Active postdischarge intervention reduces ER visits and costs in major thoracic surgery

SEATTLE, WA—An active, postdischarge intervention after thoracic surgery resulted in shorter hospital stays, fewer ER visits, cost savings, and no increase in adverse outcomes, as well as a trend toward fewer hospital admissions. These findings were presented at the 95th American Association for Thoracic Surgery (AATS) Annual Meeting 2015.

Hospital readmission rates after major thoracic surgery can run as high as 10% to 17%. Alarmingly, readmission after pulmonary resection for lung cancer has been associated with worse outcomes, including higher mortality.

This Canadian study describes the benefits of an active, postdischarge intervention for patients who have undergone thoracic surgery. The intervention, known as the Integrated Comprehensive Care (ICC) project, is based on a one team–one approach principle and is initiated while the patient is still hospitalized.

"Given the simplicity of the ICC model, we believe that it could straightforwardly be duplicated within other health care systems and will likely result in better outcomes and reduced costing," explained Yaron Shargall, MD, who is head of the Division of Thoracic Surgery and holds the Juravinski Professorship in Thoracic Surgery at McMaster University in Hamilton, Ontario, Canada.

The ICC team consists of a nurse coordinator, eight registered and practical nurses, and six physiotherapists, with additional support available as needed from respiratory therapists, dietitians, and occupational therapists. Within the first 48 hours after surgery, the nurse coordinator meets with the patients and families to develop a discharge plan.

To evaluate the effectiveness of the ICC project, the researchers conducted a retrospective case-control analysis of a prospective database. They compared 355 patients who underwent major thoracic surgery between April 1, 2012, and March 31, 2013, and received ICC care with a historical control group of 331 patients who underwent similar major thoracic surgeries prior to the implementation of ICC (April 1, 2011, to March 31, 2012).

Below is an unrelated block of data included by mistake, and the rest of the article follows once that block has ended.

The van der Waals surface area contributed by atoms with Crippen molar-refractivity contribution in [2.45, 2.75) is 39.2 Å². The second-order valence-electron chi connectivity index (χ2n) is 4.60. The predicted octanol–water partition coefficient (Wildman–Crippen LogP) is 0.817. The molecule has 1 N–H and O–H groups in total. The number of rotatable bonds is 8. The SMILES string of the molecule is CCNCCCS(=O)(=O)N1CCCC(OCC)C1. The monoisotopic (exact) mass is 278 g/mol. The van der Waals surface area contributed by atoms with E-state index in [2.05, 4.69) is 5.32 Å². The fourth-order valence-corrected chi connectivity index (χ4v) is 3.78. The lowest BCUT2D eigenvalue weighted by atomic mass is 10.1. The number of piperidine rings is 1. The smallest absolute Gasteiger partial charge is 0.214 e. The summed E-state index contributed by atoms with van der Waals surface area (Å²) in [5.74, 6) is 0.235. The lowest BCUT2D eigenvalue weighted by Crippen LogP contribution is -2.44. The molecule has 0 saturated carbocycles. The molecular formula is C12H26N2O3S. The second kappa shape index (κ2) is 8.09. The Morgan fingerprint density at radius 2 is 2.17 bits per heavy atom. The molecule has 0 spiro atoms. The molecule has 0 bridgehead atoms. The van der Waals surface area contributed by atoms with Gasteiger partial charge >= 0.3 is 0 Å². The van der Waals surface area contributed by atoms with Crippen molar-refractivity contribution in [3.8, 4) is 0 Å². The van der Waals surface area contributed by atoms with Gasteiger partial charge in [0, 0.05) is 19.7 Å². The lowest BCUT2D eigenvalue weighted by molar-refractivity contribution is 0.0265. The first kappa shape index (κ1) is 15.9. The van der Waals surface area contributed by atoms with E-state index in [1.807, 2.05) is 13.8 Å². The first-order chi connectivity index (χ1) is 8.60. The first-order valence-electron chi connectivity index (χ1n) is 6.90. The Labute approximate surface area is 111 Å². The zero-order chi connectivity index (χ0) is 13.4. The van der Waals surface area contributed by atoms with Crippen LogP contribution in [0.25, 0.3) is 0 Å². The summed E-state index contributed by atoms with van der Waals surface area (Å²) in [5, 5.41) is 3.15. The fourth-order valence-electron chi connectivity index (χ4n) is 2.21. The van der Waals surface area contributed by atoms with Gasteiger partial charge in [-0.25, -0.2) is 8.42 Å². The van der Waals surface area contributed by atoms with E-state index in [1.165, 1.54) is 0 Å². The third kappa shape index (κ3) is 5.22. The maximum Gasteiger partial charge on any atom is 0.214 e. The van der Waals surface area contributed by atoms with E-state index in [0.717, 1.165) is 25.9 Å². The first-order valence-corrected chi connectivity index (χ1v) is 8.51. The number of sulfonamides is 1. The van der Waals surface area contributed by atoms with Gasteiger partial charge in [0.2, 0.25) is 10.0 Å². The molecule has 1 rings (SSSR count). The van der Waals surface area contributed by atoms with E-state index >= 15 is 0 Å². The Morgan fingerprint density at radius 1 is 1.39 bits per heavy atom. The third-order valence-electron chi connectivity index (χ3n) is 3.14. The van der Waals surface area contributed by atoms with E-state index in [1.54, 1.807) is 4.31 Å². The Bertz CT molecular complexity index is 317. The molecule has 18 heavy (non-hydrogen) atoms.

Three-quarters of the ICC patients made use of telephone support from the ICC coordinator. Overall, each ICC patient received an average of 6 hours of home care during 8.7 visits after discharge, with an average cost of $500 per patient enrolled. Registered practical nurses saw 75% of the patients. As needed, assistance was provided by respiratory therapists, occupational therapists, dietitians, and speech pathologists. Patient satisfaction with the program was high, with more than 90% rating it as excellent or very good.

The researchers compared the ICC vs. control groups by stratifying by type and extent of resection to minimize selection bias (ie, open partial, open total, VATS partial, VATS total). Sixty-day mortality was similar for both groups (1%). Overall, no significant differences were found in 60-day readmission rates (8.4% ICC vs. 12.2% controls, P = .105), although there was a trend for fewer readmissions in the subgroups (e., open partial: 7.0% ICC vs. 18.3% controls, P = .145).

Within 30-days postdischarge, ICC patients made fewer visits to the ER. For example, in the open total subgroup, 18.3% of patients enrolled in the ICC project made ER visits compared with 30% of controls (P = .042) and in the VATS total subgroups the rates were 10.2% vs. 23.5% (P = .048, respectively).

The ICC program yielded economic benefits, too. For example, total costs in the VATS partial ICC group were $8,505 compared with $11,038 for controls (P = .007).

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